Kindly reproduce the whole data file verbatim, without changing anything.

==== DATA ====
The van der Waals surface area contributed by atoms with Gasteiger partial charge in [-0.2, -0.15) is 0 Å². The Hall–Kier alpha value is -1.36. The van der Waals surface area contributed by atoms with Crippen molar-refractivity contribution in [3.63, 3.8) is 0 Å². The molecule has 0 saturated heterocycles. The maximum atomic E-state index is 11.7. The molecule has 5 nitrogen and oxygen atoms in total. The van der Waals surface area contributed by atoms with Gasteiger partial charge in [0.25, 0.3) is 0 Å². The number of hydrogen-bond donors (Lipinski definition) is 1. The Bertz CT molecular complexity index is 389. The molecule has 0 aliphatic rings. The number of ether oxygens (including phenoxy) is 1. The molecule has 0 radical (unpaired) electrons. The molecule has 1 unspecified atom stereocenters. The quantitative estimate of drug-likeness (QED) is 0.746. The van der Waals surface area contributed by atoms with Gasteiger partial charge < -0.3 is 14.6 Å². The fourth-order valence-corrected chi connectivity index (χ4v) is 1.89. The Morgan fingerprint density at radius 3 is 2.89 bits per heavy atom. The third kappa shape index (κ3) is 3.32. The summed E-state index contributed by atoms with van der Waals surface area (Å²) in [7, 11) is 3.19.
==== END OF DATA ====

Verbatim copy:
The van der Waals surface area contributed by atoms with Gasteiger partial charge in [-0.2, -0.15) is 0 Å². The Hall–Kier alpha value is -1.36. The van der Waals surface area contributed by atoms with Crippen molar-refractivity contribution in [3.63, 3.8) is 0 Å². The molecule has 0 saturated heterocycles. The maximum atomic E-state index is 11.7. The molecule has 5 nitrogen and oxygen atoms in total. The van der Waals surface area contributed by atoms with Gasteiger partial charge in [0.25, 0.3) is 0 Å². The number of hydrogen-bond donors (Lipinski definition) is 1. The Bertz CT molecular complexity index is 389. The molecule has 0 aliphatic rings. The number of ether oxygens (including phenoxy) is 1. The molecule has 0 radical (unpaired) electrons. The molecule has 1 unspecified atom stereocenters. The quantitative estimate of drug-likeness (QED) is 0.746. The van der Waals surface area contributed by atoms with Gasteiger partial charge < -0.3 is 14.6 Å². The fourth-order valence-corrected chi connectivity index (χ4v) is 1.89. The Morgan fingerprint density at radius 3 is 2.89 bits per heavy atom. The third kappa shape index (κ3) is 3.32. The summed E-state index contributed by atoms with van der Waals surface area (Å²) in [7, 11) is 3.19.